Outlander ‘Castle Leoch’ granted funds for restoration

Castle Leod is widely believed to be the inspiration for a famous Outlander castle. Picture: wikicommons/geographic.co.uk

Castle Leod is widely believed to be the inspiration for a famous Outlander castle. Picture: wikicommons/geographic.co.uk

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A HIGHLAND castle that inspired time-travelling TV blockbuster Outlander has been awarded funding for its restoration.

Castle Leod in Strathpeffer, Easter Ross, provided the setting for the fictional ‘Castle Leoch’ in the Diana Gabaldon novels which were transformed into a hugely popular TV drama.

Outlander has been credited with boosting Scottish tourism as fans of the show flock to castles and locations used for filming.

The drama, adapted from American author Gabaldon’s best selling series, has a worldwide audience and generated millions of pounds for Scotland’s creative and tourism industries.

The shows feature Scottish actor Sam Heughan as 18th-century Scottish Highlander Jamie Fraser and time-travelling Second World War nurse Claire Randall Fraser, played by Caitriona Balfe, with much of the action based around the time of the Jacobite Rebellion.

Writer Gabaldon is a patron of Leod castle which has now won a grant of £13,680 as part of the third phase of a project to open up the 16th century building to the public.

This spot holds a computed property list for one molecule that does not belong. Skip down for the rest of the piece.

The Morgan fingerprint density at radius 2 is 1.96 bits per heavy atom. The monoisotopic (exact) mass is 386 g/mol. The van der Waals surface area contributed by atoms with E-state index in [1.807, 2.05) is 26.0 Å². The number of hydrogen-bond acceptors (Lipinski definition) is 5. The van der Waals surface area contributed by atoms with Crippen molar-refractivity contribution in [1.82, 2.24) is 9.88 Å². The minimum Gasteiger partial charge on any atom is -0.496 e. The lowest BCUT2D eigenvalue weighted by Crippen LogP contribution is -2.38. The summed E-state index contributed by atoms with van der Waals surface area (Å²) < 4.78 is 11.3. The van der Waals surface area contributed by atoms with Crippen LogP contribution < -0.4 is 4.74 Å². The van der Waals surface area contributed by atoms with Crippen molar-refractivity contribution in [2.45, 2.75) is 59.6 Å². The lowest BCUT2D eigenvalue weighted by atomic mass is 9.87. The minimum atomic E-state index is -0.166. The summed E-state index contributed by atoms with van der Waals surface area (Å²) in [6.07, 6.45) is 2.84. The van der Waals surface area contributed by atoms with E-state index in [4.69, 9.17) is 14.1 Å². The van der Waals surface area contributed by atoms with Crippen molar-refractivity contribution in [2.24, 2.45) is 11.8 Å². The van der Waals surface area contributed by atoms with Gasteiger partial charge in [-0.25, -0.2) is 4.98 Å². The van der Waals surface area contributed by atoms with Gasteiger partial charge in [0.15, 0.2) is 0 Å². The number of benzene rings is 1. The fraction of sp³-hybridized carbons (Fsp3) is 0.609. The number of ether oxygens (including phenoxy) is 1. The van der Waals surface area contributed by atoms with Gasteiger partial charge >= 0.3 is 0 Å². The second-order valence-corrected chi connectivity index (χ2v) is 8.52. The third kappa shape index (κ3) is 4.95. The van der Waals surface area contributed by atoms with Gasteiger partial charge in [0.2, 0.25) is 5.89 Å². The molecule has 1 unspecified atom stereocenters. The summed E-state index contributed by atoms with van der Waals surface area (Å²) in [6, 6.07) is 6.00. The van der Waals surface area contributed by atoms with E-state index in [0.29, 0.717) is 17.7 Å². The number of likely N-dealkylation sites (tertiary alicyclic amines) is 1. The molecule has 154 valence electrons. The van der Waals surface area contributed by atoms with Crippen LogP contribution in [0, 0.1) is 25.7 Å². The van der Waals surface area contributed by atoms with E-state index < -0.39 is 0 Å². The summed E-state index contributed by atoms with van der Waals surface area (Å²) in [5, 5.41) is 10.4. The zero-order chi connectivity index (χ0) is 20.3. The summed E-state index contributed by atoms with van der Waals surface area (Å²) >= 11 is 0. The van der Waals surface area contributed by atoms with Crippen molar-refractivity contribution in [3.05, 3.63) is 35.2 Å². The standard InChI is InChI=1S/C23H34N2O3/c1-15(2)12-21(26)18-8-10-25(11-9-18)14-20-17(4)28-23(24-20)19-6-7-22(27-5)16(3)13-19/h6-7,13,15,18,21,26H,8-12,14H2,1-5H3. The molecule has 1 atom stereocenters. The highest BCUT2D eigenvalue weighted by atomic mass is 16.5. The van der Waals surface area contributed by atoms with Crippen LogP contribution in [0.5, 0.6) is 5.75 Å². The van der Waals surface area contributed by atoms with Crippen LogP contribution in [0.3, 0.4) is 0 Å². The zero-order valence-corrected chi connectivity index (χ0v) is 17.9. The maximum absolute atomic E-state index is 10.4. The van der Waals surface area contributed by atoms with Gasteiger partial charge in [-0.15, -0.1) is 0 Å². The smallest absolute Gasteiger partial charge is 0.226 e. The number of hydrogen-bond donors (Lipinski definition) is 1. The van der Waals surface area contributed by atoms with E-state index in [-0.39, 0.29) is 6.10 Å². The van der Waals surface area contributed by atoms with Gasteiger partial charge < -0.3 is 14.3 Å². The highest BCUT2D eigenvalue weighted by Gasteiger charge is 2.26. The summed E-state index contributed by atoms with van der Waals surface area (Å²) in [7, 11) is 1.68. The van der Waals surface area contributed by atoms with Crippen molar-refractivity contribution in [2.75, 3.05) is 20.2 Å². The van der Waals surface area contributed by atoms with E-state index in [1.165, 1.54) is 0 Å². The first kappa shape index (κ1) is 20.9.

The castle is recognised as being of national and international importance due to its architectural quality and the survival of historic features.

READ MORE - Diana Gabaldon: I helped Outlander stay true to Scotland

The funding will be used to carry out repairs, set up a visitor centre and study room, and refurbish the disabled toilet.

The new visitor centre will allow the castle to increase its opening hours and days.

Scottish heritage: Scotland’s people, places and history

The castle is one of seven projects who will share a total of £576,460 through Historic Environment Scotland’s (HES) Building Repair Grant Scheme.

Other schemes include affordable housing in one of Glasgow’s most deprived areas, and a health and well-being centre in Paisley.

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Martin Fairley, Head of Grants at HES, said: “The purpose of Building Repair Grants is primarily to assist with the repair and reuse of important historic buildings and sites, but also to ensure that the end use is something which the wider community benefits from.

“Amongst the beneficiaries of the latest round of funding there is a former school in North Glasgow, disused since 2013, which is going to be converted into affordable houses.

“We also have a former Sunday school in Paisley which will eventually become a health centre, helping people to stop smoking, offering health checks, as well as dietary, alcohol and drugs advice.

“And we are able to fund vital repairs to a community centre which has served the people of Aberfeldy for nearly 30 years.”

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